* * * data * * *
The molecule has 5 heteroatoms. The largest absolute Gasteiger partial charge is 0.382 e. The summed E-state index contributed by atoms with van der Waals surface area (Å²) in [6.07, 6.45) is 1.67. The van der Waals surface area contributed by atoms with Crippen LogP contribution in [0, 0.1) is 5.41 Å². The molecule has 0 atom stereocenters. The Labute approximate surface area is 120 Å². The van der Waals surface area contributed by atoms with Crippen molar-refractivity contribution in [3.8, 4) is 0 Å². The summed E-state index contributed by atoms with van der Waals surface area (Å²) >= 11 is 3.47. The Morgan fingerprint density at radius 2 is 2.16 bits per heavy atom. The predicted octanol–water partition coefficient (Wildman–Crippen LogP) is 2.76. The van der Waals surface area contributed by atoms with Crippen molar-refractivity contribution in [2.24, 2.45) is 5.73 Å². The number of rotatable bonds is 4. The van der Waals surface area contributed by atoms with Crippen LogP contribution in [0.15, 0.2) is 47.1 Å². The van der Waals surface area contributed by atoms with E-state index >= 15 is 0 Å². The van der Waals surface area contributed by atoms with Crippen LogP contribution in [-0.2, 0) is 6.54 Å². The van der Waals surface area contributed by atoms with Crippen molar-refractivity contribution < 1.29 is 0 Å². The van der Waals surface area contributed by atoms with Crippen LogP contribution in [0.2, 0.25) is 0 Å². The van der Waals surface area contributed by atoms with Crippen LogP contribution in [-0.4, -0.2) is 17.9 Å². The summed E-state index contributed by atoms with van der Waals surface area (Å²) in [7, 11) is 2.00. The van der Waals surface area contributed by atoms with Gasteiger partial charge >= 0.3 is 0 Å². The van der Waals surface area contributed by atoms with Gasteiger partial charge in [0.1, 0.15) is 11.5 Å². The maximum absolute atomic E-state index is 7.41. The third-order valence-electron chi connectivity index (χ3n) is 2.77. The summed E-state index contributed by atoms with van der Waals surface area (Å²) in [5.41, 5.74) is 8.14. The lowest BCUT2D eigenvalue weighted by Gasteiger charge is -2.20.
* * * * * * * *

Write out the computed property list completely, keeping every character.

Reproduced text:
The molecule has 5 heteroatoms. The largest absolute Gasteiger partial charge is 0.382 e. The summed E-state index contributed by atoms with van der Waals surface area (Å²) in [6.07, 6.45) is 1.67. The van der Waals surface area contributed by atoms with Crippen LogP contribution in [0, 0.1) is 5.41 Å². The molecule has 0 atom stereocenters. The Labute approximate surface area is 120 Å². The van der Waals surface area contributed by atoms with Crippen molar-refractivity contribution in [3.8, 4) is 0 Å². The summed E-state index contributed by atoms with van der Waals surface area (Å²) >= 11 is 3.47. The Morgan fingerprint density at radius 2 is 2.16 bits per heavy atom. The predicted octanol–water partition coefficient (Wildman–Crippen LogP) is 2.76. The van der Waals surface area contributed by atoms with Crippen molar-refractivity contribution in [2.24, 2.45) is 5.73 Å². The number of rotatable bonds is 4. The van der Waals surface area contributed by atoms with Crippen LogP contribution in [0.15, 0.2) is 47.1 Å². The van der Waals surface area contributed by atoms with E-state index >= 15 is 0 Å². The van der Waals surface area contributed by atoms with Crippen LogP contribution in [-0.2, 0) is 6.54 Å². The van der Waals surface area contributed by atoms with Crippen molar-refractivity contribution < 1.29 is 0 Å². The van der Waals surface area contributed by atoms with Crippen LogP contribution in [0.2, 0.25) is 0 Å². The van der Waals surface area contributed by atoms with Crippen LogP contribution in [-0.4, -0.2) is 17.9 Å². The summed E-state index contributed by atoms with van der Waals surface area (Å²) in [7, 11) is 2.00. The van der Waals surface area contributed by atoms with Gasteiger partial charge >= 0.3 is 0 Å². The van der Waals surface area contributed by atoms with Gasteiger partial charge in [0.1, 0.15) is 11.5 Å². The maximum absolute atomic E-state index is 7.41. The third-order valence-electron chi connectivity index (χ3n) is 2.77. The summed E-state index contributed by atoms with van der Waals surface area (Å²) in [5.41, 5.74) is 8.14. The lowest BCUT2D eigenvalue weighted by Gasteiger charge is -2.20.